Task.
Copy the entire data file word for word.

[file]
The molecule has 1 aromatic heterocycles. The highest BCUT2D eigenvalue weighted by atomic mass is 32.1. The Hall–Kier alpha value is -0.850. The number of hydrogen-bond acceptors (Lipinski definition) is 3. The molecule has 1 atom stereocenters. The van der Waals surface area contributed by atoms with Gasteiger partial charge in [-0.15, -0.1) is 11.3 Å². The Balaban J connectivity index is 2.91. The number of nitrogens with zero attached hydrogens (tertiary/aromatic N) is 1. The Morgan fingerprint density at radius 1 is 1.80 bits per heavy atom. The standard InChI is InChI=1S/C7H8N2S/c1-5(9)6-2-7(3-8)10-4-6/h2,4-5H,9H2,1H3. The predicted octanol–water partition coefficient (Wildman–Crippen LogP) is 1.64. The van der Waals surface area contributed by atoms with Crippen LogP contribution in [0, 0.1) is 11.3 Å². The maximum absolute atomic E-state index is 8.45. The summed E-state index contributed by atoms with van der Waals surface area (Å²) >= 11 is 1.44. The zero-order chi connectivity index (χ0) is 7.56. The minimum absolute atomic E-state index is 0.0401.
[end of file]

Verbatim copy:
The molecule has 1 aromatic heterocycles. The highest BCUT2D eigenvalue weighted by atomic mass is 32.1. The Hall–Kier alpha value is -0.850. The number of hydrogen-bond acceptors (Lipinski definition) is 3. The molecule has 1 atom stereocenters. The van der Waals surface area contributed by atoms with Gasteiger partial charge in [-0.15, -0.1) is 11.3 Å². The Balaban J connectivity index is 2.91. The number of nitrogens with zero attached hydrogens (tertiary/aromatic N) is 1. The Morgan fingerprint density at radius 1 is 1.80 bits per heavy atom. The standard InChI is InChI=1S/C7H8N2S/c1-5(9)6-2-7(3-8)10-4-6/h2,4-5H,9H2,1H3. The predicted octanol–water partition coefficient (Wildman–Crippen LogP) is 1.64. The van der Waals surface area contributed by atoms with Crippen LogP contribution in [0, 0.1) is 11.3 Å². The maximum absolute atomic E-state index is 8.45. The summed E-state index contributed by atoms with van der Waals surface area (Å²) >= 11 is 1.44. The zero-order chi connectivity index (χ0) is 7.56. The minimum absolute atomic E-state index is 0.0401.